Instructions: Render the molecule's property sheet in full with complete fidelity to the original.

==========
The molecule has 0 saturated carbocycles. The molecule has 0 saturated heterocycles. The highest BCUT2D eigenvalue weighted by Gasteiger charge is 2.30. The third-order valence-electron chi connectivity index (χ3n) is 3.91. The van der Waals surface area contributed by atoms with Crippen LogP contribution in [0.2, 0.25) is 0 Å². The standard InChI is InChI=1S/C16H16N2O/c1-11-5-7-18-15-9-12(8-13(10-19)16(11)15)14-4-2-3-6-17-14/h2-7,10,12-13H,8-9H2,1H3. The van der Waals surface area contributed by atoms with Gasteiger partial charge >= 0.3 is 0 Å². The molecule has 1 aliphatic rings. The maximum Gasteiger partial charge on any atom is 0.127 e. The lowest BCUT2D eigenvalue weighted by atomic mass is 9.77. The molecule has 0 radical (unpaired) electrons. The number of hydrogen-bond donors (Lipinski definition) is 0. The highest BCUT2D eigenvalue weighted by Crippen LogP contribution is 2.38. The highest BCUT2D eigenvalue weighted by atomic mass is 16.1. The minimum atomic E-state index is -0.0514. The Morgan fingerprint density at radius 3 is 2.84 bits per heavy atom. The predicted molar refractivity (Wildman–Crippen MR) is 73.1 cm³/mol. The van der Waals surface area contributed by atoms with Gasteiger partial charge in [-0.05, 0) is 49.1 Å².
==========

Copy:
The molecule has 0 saturated carbocycles. The molecule has 0 saturated heterocycles. The highest BCUT2D eigenvalue weighted by Gasteiger charge is 2.30. The third-order valence-electron chi connectivity index (χ3n) is 3.91. The van der Waals surface area contributed by atoms with Crippen LogP contribution in [0.2, 0.25) is 0 Å². The standard InChI is InChI=1S/C16H16N2O/c1-11-5-7-18-15-9-12(8-13(10-19)16(11)15)14-4-2-3-6-17-14/h2-7,10,12-13H,8-9H2,1H3. The van der Waals surface area contributed by atoms with Gasteiger partial charge >= 0.3 is 0 Å². The molecule has 1 aliphatic rings. The maximum Gasteiger partial charge on any atom is 0.127 e. The lowest BCUT2D eigenvalue weighted by atomic mass is 9.77. The molecule has 0 radical (unpaired) electrons. The number of hydrogen-bond donors (Lipinski definition) is 0. The highest BCUT2D eigenvalue weighted by Crippen LogP contribution is 2.38. The highest BCUT2D eigenvalue weighted by atomic mass is 16.1. The minimum atomic E-state index is -0.0514. The Morgan fingerprint density at radius 3 is 2.84 bits per heavy atom. The predicted molar refractivity (Wildman–Crippen MR) is 73.1 cm³/mol. The van der Waals surface area contributed by atoms with Gasteiger partial charge in [-0.05, 0) is 49.1 Å².